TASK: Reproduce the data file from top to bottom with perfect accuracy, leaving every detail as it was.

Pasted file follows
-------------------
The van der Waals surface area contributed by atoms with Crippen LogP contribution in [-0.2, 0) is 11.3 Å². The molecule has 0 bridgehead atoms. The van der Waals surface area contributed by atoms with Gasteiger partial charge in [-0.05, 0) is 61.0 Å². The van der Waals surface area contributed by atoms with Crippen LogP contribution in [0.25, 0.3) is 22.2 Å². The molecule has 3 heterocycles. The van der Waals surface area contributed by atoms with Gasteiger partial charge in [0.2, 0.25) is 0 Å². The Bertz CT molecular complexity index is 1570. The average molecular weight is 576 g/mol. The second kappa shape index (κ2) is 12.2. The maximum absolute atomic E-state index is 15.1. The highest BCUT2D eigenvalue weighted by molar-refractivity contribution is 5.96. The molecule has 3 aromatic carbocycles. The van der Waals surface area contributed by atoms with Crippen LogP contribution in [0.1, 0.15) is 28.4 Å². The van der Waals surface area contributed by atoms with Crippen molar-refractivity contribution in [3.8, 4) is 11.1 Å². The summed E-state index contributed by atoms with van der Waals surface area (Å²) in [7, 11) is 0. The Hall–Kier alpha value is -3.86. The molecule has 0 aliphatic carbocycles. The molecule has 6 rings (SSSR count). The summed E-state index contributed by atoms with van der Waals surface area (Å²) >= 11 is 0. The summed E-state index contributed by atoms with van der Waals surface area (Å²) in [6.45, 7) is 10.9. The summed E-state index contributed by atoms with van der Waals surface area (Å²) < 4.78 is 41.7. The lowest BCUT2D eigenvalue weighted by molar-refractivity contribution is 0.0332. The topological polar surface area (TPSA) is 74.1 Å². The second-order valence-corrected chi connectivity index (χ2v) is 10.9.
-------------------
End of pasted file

The van der Waals surface area contributed by atoms with Crippen LogP contribution in [-0.2, 0) is 11.3 Å². The molecule has 0 bridgehead atoms. The van der Waals surface area contributed by atoms with Gasteiger partial charge in [-0.05, 0) is 61.0 Å². The van der Waals surface area contributed by atoms with Crippen LogP contribution in [0.25, 0.3) is 22.2 Å². The molecule has 3 heterocycles. The van der Waals surface area contributed by atoms with Gasteiger partial charge in [0.2, 0.25) is 0 Å². The Bertz CT molecular complexity index is 1570. The average molecular weight is 576 g/mol. The second kappa shape index (κ2) is 12.2. The maximum absolute atomic E-state index is 15.1. The highest BCUT2D eigenvalue weighted by molar-refractivity contribution is 5.96. The molecule has 3 aromatic carbocycles. The van der Waals surface area contributed by atoms with Crippen LogP contribution in [0.1, 0.15) is 28.4 Å². The van der Waals surface area contributed by atoms with Crippen molar-refractivity contribution in [3.8, 4) is 11.1 Å². The summed E-state index contributed by atoms with van der Waals surface area (Å²) in [7, 11) is 0. The Hall–Kier alpha value is -3.86. The molecule has 0 aliphatic carbocycles. The molecule has 6 rings (SSSR count). The summed E-state index contributed by atoms with van der Waals surface area (Å²) >= 11 is 0. The summed E-state index contributed by atoms with van der Waals surface area (Å²) in [6.45, 7) is 10.9. The summed E-state index contributed by atoms with van der Waals surface area (Å²) < 4.78 is 41.7. The lowest BCUT2D eigenvalue weighted by molar-refractivity contribution is 0.0332. The topological polar surface area (TPSA) is 74.1 Å². The second-order valence-corrected chi connectivity index (χ2v) is 10.9.